Posted: October 17, 2012 in Teachable Moment
Tags: , , , , , ,

Insignificant is a word that describes how I feel on many days. It is the feeling I get when it seems like all I have done is wipe up poop, do dishes which are now dirty again and argue with a two-year old about the necessity of a nap.  Somehow it never seems like I accomplish what I want to, much less anything of significance. Despite the fact that my husband is fantastic about telling how grateful he is for everything that I do, in those moments when it’s just me there’s something that still whispers to my heart that my life of endless task lists is nothing but a chasing after the wind.

Well, this makes me think about a sermon by Matt Chandler on the book of Philippians. His message was a challenge and he asked why we do as modern day Christians have no passion for Christ? He referenced many places in Scripture, including Psalm 63, where people in the Bible describe their desire for God with a desperation that is totally lost on most Christians today. He also described how the creation itself is depicted in Romans 8 as “groaning” for the redemptive presence of its King. So if this desire is the standard as shown in Scripture, then why is our relationship to God so platonic instead of the passionate pursuit it was meant to be? Philippians 3:1-11 gives us a hint. It describes Paul as having more reason than anyone to be confident in his own flesh; he was found blameless according to the law which means he kept a pretty impressive list of good deeds. However, in verse 7 we are told that he counted his list as loss “… in view of the surpassing value of knowing Christ Jesus.” He counted his list of awesome deeds as loss because his pursuit of the list kept him from pursuing Christ. When my Christian life becomes about a list of things to do, it becomes chasing the wind and I will always be left feeling like I haven’t quite done enough. But when my Christian life becomes about building a relationship with a person named Jesus Christ, it begins to breathe with life.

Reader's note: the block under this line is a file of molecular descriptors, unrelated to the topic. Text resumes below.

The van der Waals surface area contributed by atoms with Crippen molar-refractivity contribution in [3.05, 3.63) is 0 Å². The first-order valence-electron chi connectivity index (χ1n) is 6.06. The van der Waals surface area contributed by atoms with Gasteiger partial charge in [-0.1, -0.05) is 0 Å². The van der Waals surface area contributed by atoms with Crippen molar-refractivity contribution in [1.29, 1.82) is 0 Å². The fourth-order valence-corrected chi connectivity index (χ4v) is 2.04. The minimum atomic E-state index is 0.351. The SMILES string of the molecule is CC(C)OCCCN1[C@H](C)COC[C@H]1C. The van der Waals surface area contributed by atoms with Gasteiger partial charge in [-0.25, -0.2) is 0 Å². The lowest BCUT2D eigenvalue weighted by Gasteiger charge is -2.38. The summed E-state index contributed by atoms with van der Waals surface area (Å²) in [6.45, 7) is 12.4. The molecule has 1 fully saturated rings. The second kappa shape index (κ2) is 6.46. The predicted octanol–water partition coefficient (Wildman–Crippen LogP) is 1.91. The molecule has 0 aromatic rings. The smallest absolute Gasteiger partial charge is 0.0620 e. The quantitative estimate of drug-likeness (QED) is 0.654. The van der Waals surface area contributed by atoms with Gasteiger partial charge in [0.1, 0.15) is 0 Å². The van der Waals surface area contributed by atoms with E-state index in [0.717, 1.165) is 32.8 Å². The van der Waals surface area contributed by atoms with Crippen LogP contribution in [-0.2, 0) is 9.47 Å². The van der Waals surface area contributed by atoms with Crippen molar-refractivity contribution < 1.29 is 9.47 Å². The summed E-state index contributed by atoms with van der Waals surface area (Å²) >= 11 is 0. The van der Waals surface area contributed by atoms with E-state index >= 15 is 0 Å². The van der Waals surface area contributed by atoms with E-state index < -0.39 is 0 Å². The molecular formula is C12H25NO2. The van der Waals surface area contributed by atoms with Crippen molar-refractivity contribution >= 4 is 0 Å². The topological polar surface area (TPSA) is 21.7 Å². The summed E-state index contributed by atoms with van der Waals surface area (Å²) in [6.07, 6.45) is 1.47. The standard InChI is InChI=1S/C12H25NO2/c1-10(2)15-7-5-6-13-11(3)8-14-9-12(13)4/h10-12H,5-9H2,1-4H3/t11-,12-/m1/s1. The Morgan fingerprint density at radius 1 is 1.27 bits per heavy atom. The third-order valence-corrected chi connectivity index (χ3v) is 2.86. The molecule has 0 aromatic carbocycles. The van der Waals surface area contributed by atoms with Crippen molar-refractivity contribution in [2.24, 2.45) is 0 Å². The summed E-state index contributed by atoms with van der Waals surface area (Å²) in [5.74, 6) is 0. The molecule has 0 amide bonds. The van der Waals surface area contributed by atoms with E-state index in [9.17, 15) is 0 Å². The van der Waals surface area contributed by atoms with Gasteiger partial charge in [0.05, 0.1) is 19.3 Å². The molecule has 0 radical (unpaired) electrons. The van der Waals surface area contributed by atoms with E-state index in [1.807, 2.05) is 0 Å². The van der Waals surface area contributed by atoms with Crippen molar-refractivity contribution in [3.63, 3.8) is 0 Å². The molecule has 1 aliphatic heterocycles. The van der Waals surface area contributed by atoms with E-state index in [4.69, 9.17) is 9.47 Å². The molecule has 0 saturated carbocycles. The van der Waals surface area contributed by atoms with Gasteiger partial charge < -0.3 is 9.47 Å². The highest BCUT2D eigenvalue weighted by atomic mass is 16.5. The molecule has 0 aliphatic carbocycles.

I think this same principle can be applied to our daily lives as well. When I measure my life by a list of things that I do each day then it will always leave me feeling insignificant and like I haven’t done enough. If however, I measure my life by the people I am touching and the relationships I am building then suddenly my day seems to pulse with a sense of life. Wiping poop will never be my favorite thing to do but the time I spend meeting my daughter’s needs and showing her affection will become a part of who she is and suddenly it seems less insignificant. How many times I do the dishes is not important, but the fact that I have made life a little cleaner for the rest of my family is important. It’s all a matter of how I measure… lists or people. Just like my Christian life is measured by how well I know Jesus Christ the person, my daily life is measured by how well I love the people He puts in my path. So, I know this perspective won’t make the chores do themselves or magically clean the kids, but I hope it will be a reminder that our significance is in the people we touch not in the lists of things we do.


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